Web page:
On Feb. 28 the Clallam-Jefferson County Pro Bono Lawyers in Port Angeles hosted 28 legal, permanent resident immigrants working toward their U.S. citizenship.
The event, "Citizenship Day," brings lawyers, paralegals and translators to different locations throughout Washington three times a year offering their services free of charge.
Nancy Rohde, director of the pro bono office in Port Angeles, said that several countries were represented such as Mexico, Chile, Russia, The Netherlands, Germany and Britain.
"It was an extreme success," Rohde said.
She said Hispanic participants heard about the program by word of mouth in churches and workplaces and from friends, whereas many of the others read about the event in newspapers and advertisements.
"It's kind of funny how that works," she said.
Last year's event helped 20 individuals work toward their citizenship.
Three other cities in Washington hosted Citizenship Day, Tacoma, Mount Vernon and Spokane, with the first two hosting hundreds of individuals.
"There aren't any immigration lawyers in Port Angeles, so this wouldn't have happened without our efforts," said Lisa Seifert, president of the Washington state chapter of American Association of Lawyers.
Volunteers aided participants in filling out paperwork and answering questions about the naturalization process. Some had translators, such as Vianey Caudeas who translated for her grandparents Jorge and Buenaventura Hernandez.
"Our goal is that they'll walk out of here with a finished package ready to mail," Seifert said.
Beginning the paperwork and becoming a naturalized citizen can take up to eight months.
Affordability is another hindrance as it can cost up to $675 to become a citizen. There are programs in place to help low-income people such as those at www.uscis.gov/
feewaiver, but proof of inability to pay must be provided.
Following the application process, those seeking citizenship take a naturalization test where they must:
_ Read a sentence in English
_ Write a sentence in English
_ Answer questions about themselves with three chances for each, and
_ Orally answer 10 civics questions on U.S. history and government.
To pass, the candidate must answer six of the queries correctly.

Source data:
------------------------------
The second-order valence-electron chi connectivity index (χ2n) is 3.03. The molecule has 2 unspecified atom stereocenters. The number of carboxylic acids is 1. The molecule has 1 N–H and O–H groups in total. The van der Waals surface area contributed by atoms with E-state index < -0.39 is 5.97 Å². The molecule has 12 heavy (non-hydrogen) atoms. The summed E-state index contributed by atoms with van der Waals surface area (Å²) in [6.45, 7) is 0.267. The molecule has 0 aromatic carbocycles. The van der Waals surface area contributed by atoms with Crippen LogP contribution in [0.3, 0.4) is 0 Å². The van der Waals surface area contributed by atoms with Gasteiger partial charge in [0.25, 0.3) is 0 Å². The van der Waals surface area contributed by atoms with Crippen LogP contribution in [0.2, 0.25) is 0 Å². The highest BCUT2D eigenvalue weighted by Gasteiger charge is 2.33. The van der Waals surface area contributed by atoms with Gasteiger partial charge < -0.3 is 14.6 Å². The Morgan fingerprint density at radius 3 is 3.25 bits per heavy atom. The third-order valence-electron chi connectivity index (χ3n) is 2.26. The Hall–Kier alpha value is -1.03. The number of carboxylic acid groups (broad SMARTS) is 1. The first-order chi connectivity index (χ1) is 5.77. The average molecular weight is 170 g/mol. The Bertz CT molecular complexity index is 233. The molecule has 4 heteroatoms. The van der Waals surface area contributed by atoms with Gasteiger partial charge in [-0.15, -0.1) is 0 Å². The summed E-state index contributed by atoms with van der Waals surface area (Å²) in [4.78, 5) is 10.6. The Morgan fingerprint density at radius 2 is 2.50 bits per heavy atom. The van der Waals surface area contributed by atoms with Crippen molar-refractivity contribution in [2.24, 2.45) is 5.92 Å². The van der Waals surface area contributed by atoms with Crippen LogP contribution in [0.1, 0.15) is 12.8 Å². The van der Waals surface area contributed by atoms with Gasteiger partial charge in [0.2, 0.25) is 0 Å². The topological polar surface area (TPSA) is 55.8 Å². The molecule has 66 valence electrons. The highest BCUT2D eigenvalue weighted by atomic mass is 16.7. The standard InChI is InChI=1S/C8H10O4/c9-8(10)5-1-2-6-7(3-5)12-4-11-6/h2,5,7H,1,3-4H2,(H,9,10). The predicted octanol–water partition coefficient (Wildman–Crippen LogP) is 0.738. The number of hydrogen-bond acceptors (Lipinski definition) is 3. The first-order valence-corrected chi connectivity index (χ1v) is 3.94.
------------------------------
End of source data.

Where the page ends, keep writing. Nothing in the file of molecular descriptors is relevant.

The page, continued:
A few people were afraid to attend Citizenship Day because of fear of the U.S. Border Patrol attending. Many of the participants have illegal resident relatives and they didn't want anything to happen to them.
Seifert said those with concerns still showed but without their undocumented relatives.
The Border Patrol has increased in size from four to 24 agents on the peninsula in the past two years.
The patrol says agents do not racially profile people to determine criminal or illegal immigrant status and their operations are part of securing the nation's northern border.
Agents have increased their number of arrests on the north peninsula, especially through random vehicle checkpoints on U.S. Highway 101 but occasionally from single-vehicle stops and arrests at the home of at least one illegal immigrant in Sequim, according to witness reports.
"Citizenship Day is important because of all the checkpoints," said Jackie Wood, an attorney from Bainbridge Island.
"They are afraid to work."
"Immigration laws are so tough and consequences are so tough, I see this is as my way to help people who cannot afford it," added Peggy Herman, an attorney from Seattle.
"I do it to help keep people safe."
Both Wood and Herman were born into immigrant households and they said they feel a connection with the people they are helping.
Rohde said people interested in citizenship should contact NW Immigration Rights in Seattle at 800-445-5771 or go online to www.wanewamericans.org.
Clallam-Jefferson County Pro Bono Lawyers is at 816 E. Eighth St., Port Angeles. Call 417-0818.
Benefits to naturalizing:
_ Right to vote
citizenship for children
_ Being able to travel on a U.S. passport
_ No more immigration paperwork
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